• The effects of coronavirus could reduce Bangladesh GDP by 1.1%
  • China is Bangladesh's top trading partner
  • Bangladesh has at least three confirmed virus infections


The financial fallout from the ongoing coronavirus epidemic could potentially shrink Bangladesh's gross domestic product by as much as 1.1% -- or $3.02 billion – in a worst-case scenario, said the Asian Development Bank.

In tandem, Bangladesh would see almost 895,000 job cuts.

China, the source of the virus, is Bangladesh’s biggest trading partner and largest source of raw materials. China also accounted for more than 20% of Bangladesh's imports of $56 billion in fiscal 2018-19.

In addition, Bangladesh also receives about 500,000 to 600,000 tourists every year, with a majority coming from China.

Bangladesh’s finance ministry said: "there is no doubt that there will be at least short-term impact [from the virus]. And if the outbreak persists for a long time, this will have [a] far-reaching impact not only on Bangladesh but also on the global economy."

Bangladesh’s Commerce Minister Tipu Munshi said he worried exports will plunge if the virus becomes worse in countries where its products are sold.

“Our [imports] from China [are] being hindered, but there is [also] an apprehension [that] if the economic activities of the countries, who buy our products, become slow due to the widespread outbreak of coronavirus, Bangladesh’s sales will [plunge],” he said on Sunday. “It is an apprehension, but the situation is not such that buyers [have yet] decreased their orders from Bangladesh.”

Munshi further cautioned it is still too early to properly assess what damage the virus will have on the economy and how the government may address such problems.

“But it is good news that the rate of coronavirus infection has started decreasing in China and [Chinese] workers have started [working] in factories. Hopefully the situation will improve within a short time,” he added.

Bangladesh officials are also fretting over the ramifications of the virus’ spread in western Europe.

“It’s a matter of concern for Bangladesh as 63% of [the] country’s total export earnings come from European countries,” said Selim Raihan, executive director of South Asian Network on Economic Modeling, a non-profit research organization based in Dhaka.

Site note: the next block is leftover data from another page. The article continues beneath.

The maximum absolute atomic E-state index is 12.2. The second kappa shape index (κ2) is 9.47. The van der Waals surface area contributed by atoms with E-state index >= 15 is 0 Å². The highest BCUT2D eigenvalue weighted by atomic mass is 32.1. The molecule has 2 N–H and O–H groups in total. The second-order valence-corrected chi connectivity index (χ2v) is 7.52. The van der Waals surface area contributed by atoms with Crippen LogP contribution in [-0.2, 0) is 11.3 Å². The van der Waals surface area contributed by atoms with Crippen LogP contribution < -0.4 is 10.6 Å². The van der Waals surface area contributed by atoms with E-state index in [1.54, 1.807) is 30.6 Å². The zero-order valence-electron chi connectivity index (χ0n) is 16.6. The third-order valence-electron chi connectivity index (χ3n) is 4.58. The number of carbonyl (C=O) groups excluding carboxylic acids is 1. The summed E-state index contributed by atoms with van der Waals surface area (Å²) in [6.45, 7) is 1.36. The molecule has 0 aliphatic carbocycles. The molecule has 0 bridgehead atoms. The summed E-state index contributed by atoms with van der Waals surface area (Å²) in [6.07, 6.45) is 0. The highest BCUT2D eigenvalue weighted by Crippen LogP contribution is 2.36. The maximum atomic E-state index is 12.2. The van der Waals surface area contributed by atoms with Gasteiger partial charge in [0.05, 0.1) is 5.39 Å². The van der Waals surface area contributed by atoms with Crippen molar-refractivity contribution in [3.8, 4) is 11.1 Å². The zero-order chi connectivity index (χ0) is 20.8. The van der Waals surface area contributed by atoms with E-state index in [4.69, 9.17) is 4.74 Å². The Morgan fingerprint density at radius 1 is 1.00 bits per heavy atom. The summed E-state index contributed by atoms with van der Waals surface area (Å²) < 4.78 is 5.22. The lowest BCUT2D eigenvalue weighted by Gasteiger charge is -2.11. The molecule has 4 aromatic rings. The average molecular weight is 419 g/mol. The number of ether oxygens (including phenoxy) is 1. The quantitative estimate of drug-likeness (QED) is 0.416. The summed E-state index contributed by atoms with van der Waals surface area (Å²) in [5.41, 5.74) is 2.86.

Selim said that Bangladesh’s export earnings fell by 4.8% in the first eight months of the current fiscal year -- to $26.24 billion from $27.56 billion in the same period of the prior fiscal year -- and that such income could decrease more in the coming months due to the outbreak.

However, some in Bangladesh think the virus outbreak may force the country to further diversify its export portfolio – which would ultimately benefit its economy. As a result, Bangladesh should seek to trade more with the U.S.

Minister of Industries Nurul Majid Mahmud Humayun noted that Bangladesh is currently only the 52nd largest trade partner of U.S., and that bilateral trade between the two countries amounted to $9 billion in the last fiscal year. That suggests there is great scope and motivation to increase that trade volume.

However, U.S. is the number one source of foreign investment in Bangladesh, he added.

Syed Ershad Ahmed, president of the American Chamber of Commerce in Bangladesh, said Dhaka needs to identify products it can sell to compete in global markets.

"Countries around the world have got the message that sourcing products from a single country [like China] is risky. That realization can benefit Bangladesh if it takes proper preparation," he said.

Bangladesh is currently the third largest exporter of garments to the U.S. (a market valued at $6 billion), behind only Vietnam ($13 billion) and China ($24 billion).

Meanwhile, Bangladesh has confirmed its first three cases of coronavirus as of Sunday.

The country’s Institute of Epidemiology Disease Control and Research, or IEDCR, also said three other people, who were in contact with the infected cases, have been quarantined.

IEDCR Director Dr. Meerjady Sabrina Flora said that two of the three infected people recently returned recently from Italy, where the virus has spread significantly.

“The trio are now undergoing treatment at a hospital, and for security reasons, we are not disclosing their identities and addresses at the moment. But they are in stable condition now,” Meerjady stated. “It is not the time to say that the virus will spread across the country, and so, there is no need to shut down schools and colleges at the moment.”

Bangladesh has requested that citizens and others arriving from China, Italy, South Korea, Singapore, Iran and Thailand, place themselves in self-quarantine for 14 days.

“Bangladeshis coming from these six countries have been urged to remain in self-isolation at their respective homes if they have no symptom of fever,” said Mohammad Shahriar Sazzad, health officer at Hazrat Shahjalal International Airport in Dhaka. “But if anyone is found to have 100 degrees Fahrenheit [temperature] during [a] health check-up at [the] airport, he or she will be kept at the quarantine center at the Kuwait Maitree Hospital.”

Since January 21, 511,660 incoming passengers have been tested for the virus at land, sea, and airports across Bangladesh.

Fears of the spreading virus has also led to the cancellation of a visit to Bangladesh by Indian Prime Minister Narendra Modi.

Modi was to have attended a ceremony on March 17 celebrating the 100th birthday of Sheikh Mujibur Rahman, the founder of Bangladesh.

Modi’s anticipated arrival had sparked waves of protest in Bangladesh.